Encouraging ex-Christians

From Steamboat Willey:

John Stewart described himself as a Jew in the sense that he loves a good bagel buffet. I am a still a Christian only in the sense that I love the the time off from work, spending it with my family, and the kids' excitement over having Santa Claus visit. I even enjoy the tree, the decorations and some of the music.

It's ironic that when I was a fundy we kept Christmas to a minimum. Others in my church (Seventh-day Adventist) didn't observe at all. We also didn't wear wedding rings. Now we wear diamonds and Christmas is a bash. It's part of throwing off the yoke. We won't take any of it with us where we're going, so we celebrate life.

Go then. Eat your food with gladness and drink your wine with a cheerful heart. Enjoy life with the person you love. It's cool; there is nothing to feel guilty for.

Merry Christmas all you ex-Christians.

How's that for encouragement?


Trancelation said...

During my interment in the Jesus Camp known collectively as Christianity, Christmas was a somber event. Sure, we had the tree, we gave and got presents, and we all sat around the fireplace drinking eggnog or hot chocolate sharing family stories. But always were we to keep in the mind the Reason For The Season: da' barth uv de' Lawd.

And what a downer all of that was. It was supposed to be joyous, though we all "knew" he was going to die a horrible death years later. I xould never grasp why we gave each other presents, seeing as how the "wise" men gave presents to Jesus, while Jesus did not return the favor. It seemed so contradictory to me. And where did Santa fit in to all of this? Why should we celebrate the birth of a man that would die a horrible death, why was that good, and why did we simultaneously celebrate the idea that we were rewarded at the end of the year for good deeds throughout the year, I wondered?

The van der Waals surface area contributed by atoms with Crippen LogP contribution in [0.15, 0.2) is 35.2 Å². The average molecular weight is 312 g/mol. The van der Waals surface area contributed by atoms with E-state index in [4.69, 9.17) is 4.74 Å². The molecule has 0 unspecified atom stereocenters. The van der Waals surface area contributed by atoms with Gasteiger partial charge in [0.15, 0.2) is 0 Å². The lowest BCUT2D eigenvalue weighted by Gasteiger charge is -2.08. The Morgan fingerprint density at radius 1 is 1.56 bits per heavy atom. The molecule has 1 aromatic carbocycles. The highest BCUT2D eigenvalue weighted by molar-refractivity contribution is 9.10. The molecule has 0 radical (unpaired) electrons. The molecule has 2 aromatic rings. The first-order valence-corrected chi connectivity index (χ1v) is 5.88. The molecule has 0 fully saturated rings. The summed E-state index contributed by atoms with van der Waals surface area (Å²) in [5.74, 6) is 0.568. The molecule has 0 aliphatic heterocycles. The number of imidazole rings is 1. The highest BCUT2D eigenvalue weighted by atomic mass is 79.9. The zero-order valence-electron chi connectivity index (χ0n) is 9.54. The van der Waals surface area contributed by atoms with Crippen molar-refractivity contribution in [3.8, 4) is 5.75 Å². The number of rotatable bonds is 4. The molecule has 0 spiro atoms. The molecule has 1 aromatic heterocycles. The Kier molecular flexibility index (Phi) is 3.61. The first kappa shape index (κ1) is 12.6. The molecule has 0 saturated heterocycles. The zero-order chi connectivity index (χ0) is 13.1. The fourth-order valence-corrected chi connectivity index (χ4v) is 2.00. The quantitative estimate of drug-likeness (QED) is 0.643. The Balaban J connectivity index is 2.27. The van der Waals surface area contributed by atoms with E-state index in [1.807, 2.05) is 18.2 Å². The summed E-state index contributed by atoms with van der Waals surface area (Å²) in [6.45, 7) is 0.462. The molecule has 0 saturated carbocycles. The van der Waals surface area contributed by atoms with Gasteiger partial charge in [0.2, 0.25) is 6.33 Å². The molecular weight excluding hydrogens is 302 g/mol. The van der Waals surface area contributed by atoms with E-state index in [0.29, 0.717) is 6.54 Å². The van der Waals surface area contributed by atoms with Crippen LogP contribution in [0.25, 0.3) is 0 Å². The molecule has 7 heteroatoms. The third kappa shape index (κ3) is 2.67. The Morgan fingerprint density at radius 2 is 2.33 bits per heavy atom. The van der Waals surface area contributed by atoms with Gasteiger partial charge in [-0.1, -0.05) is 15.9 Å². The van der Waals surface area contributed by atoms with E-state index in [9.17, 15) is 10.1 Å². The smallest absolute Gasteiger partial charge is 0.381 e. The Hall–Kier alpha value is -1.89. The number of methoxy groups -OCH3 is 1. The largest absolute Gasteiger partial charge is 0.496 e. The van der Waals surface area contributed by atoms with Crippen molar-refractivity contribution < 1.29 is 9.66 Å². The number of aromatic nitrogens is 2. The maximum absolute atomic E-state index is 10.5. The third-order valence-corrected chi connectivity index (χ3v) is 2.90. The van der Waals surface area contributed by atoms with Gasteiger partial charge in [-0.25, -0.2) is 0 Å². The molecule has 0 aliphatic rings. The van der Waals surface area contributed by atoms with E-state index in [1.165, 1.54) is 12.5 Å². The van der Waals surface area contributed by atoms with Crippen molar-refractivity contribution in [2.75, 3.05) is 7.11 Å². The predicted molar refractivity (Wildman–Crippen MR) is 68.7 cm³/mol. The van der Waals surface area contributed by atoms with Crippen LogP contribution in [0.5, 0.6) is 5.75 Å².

I always liked the Santa version of Christmas better, even as a Christian. It made so much more sense. And now, years later, I see why.

Christmas was never about Jesus. Thank you, corporate Christianity, for taking a good idea and screwing it up as bad as you possibly could with your man-child half-god.

Anonymous said...

"And where did Santa fit in to all of this?"

I think a more interesting question is where did the Tree appear in the Christmas. The Bible doesn't say to worship a tree. I believe the tree came from the pagan druids who worshipped the tree gods.

So the next time you see Christians worshipping the Christmas tree, tell them that is idolatry by placing the tree gods over Jesus, and remind them the penalty for breaking the 10 commandments is death.

Anonymous said...

I use to feel secretly embaressed at xmas time. To see 'Murry the accountant' trying to pull off looking like one of the wise men from the east, was painful to watch. I believed it was my obligation to endorse all the cheesy theater attempts. Now it is sad/fun to observe the ridiculous re-enactments of an event that never even happened..
Merry Christmas, Murry, I hope this year you can get the beard to stick a little better....

Trancelation said...

"I think a more interesting question is where did the Tree appear in the Christmas. The Bible doesn't say to worship a tree. I believe the tree came from the pagan druids who worshipped the tree gods.